News

Maybe You Should Just Give Elon His $8

OK, hear me out. Elon Musk is — for now, at least — proposing an $8-per-month tier of Twitter that would give users some additional benefits, including allowing them to keep their verified badge. People are not happy. But what if…this actually isn’t such a bad idea at all?

Let’s put aside the verification issue for a moment. What Musk is proposing is a price hike on Twitter Blue, the existing $4.99-per-month feature that gives subscribers some extra features, including access to the edit button. Other features include a tab of “Top Articles” where you can see what links your friends are all tweeting — it’s similar to the old service Nuzzle — and a 30-second “undo send” grace period. You can also, uh, change the color of your Twitter app icon on your phone.

These extra features are modest, for now. Maybe if the features were a little more robust, $8 would feel more worth it. Look, I know admitting you love Twitter isn’t “cool,” and the idea of actually paying for it seems even dorkier. But let’s be honest with ourselves about how glued to this app we actually are.

I should disclose here that I am a craven sicko who currently pays for Twitter Blue. And you know what? I’m happy to. I’m not going to sit here and pretend I hate “the hellsite.” I’m a messy little pisspig for Twitter; I use it every day and mostly enjoy it, and I’m happy to pay a modest fee for some extra features.

Plenty of people — almost certainly including you — currently pay for all sorts of subscriptions and services. I pay for Netflix and iCloud storage space. I pay for the ad-free versions of Spotify and a shitty mobile Solitaire game. I pay for Hulu, but not ad-free. I pay to get extra Patreon-only episodes of my favorite podcast. Once, in the 2000s, I paid $10 to access Something Awful forums. Lots of people pay for video game streaming or Adobe Illustrator or weird porn or monkey NFTs.

Getting people to pay for a premium web service isn’t reinventing the wheel! And creating more revenue by convincing more people to pay for Twitter Blue isn’t exactly a 6D chess business strategy.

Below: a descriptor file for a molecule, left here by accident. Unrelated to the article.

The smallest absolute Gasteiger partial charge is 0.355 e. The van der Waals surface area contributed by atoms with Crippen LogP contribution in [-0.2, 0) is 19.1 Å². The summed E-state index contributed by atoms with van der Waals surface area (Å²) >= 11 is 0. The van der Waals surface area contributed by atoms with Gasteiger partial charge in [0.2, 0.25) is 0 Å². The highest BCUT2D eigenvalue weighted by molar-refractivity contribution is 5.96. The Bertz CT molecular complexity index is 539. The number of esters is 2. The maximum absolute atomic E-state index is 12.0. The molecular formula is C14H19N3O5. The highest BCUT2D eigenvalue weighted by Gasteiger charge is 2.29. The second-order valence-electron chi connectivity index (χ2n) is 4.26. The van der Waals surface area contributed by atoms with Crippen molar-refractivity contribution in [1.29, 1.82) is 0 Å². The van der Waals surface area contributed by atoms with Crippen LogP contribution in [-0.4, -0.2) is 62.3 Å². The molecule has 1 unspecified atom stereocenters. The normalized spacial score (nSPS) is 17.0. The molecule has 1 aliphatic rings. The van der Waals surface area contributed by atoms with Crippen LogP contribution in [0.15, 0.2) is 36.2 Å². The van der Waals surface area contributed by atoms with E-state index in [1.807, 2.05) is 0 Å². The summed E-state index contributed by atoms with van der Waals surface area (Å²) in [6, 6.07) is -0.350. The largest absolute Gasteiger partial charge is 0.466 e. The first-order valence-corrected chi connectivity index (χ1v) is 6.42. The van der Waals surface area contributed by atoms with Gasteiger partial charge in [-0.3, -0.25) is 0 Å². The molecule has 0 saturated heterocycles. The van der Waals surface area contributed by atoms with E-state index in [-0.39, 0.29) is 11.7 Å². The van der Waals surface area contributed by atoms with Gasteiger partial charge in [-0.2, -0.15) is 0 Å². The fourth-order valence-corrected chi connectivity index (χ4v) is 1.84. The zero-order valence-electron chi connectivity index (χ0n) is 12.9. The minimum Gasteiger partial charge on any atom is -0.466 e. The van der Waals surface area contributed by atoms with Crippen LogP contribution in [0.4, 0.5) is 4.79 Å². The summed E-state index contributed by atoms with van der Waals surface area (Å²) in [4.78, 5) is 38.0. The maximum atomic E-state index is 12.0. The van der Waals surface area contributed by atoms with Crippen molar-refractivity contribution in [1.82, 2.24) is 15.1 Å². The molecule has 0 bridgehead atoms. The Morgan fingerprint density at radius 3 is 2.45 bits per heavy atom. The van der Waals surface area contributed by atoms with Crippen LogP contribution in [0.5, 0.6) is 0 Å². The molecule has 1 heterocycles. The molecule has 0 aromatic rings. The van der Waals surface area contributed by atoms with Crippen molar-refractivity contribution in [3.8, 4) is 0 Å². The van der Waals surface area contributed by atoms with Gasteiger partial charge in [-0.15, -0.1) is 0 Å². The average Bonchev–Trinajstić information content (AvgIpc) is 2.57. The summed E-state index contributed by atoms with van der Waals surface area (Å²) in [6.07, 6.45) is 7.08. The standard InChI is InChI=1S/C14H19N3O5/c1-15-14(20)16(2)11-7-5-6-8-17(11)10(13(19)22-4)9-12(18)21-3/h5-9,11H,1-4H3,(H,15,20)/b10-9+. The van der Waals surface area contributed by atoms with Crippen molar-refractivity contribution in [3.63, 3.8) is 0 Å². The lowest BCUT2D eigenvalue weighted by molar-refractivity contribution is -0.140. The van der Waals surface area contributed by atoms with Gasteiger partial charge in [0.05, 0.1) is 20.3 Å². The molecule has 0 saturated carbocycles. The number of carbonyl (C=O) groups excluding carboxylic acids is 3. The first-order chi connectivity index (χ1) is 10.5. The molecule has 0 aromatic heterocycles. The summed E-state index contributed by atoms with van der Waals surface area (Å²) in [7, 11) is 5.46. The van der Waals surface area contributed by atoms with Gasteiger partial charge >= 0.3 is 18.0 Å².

The problem, of course, is the whole verification thing.

Elon Musk insists that verified accounts will have to pay for Twitter Blue to keep their checkmark. At first, he floated the idea of $20 per month just to stay verified, but after some back and forth with Stephen King, Musk decided $8 was more reasonable — and he’d toss in some extra features for Twitter Blue, like fewer ads and higher prominence in replies and search.

Verified users are predictably horrified by the prospect. Partly because they don’t want to have to pay (reasonable!), partly because they don’t want to have to admit they love being verified enough to pay (cringe!), and partly because they know it’s a solidly disastrous idea. Stripping unpaid accounts of verified status will immediately open the floodgates to impersonators and misinformation. Having only a partially verified population on Twitter is like knowing only a little parkour: extremely dangerous.

Musk is not wrong about one thing: Twitter’s verification system is fundamentally broken.

The initial idea was to identify the legitimate celebrities on the app, who occasionally had imposters. (One of the most hilarious hangovers from this era is the fact that Donald Trump’s Twitter handle was @realdonaldtrump.) But any blue check who insists to you today that verification is simply to prevent impersonators is either lying to themselves or very stupid. Verification became a fucked-up status symbol as Twitter started giving blue checks to more than just A-list celebrities or @CNN. By 2014, Twitter was verifying whole newsrooms through a process that usually entailed someone who worked at a media outlet sending over a list of employee handles.

Twitter wanted to be known as a place for news and wanted to encourage journalists to tweet more (a real wishing-on-a-monkey’s-paw situation, it turned out). They rightly guessed that handing out a verification check mark was enough of an ego stroke to that crowd that they’d happily start tweeting more.

Thus there became a massive middle class of verified users who weren’t at all famous and not in much danger of impersonation, but enjoyed its benefits. Verification often led to more followers, and more followers could in turn lead to professional success. Verification also offered some technical perks: a feature to sort your notifications by verified-only replies and faves and access to performance data about your tweets. It also meant that if you ever had a problem with your account, you could get concierge help instead of going through the normie support channels.

Twitter itself acknowledged how the checkmark meant more than just “this person is who they say they are”: It started using the removal of a checkmark as a moderation cudgel for misbehaving accounts. In 2016, far-right personality Milo Yiannopoulos was stripped of his verified status before he was ultimately banned. On one hand, taking the check away was Twitter’s way of saying it didn’t endorse him, but it also was pretty clearly a move made to insult and piss him off. (It worked!)

Love viral content and content creating

What's your reaction?

Related Posts

1 of 159
Leave Comment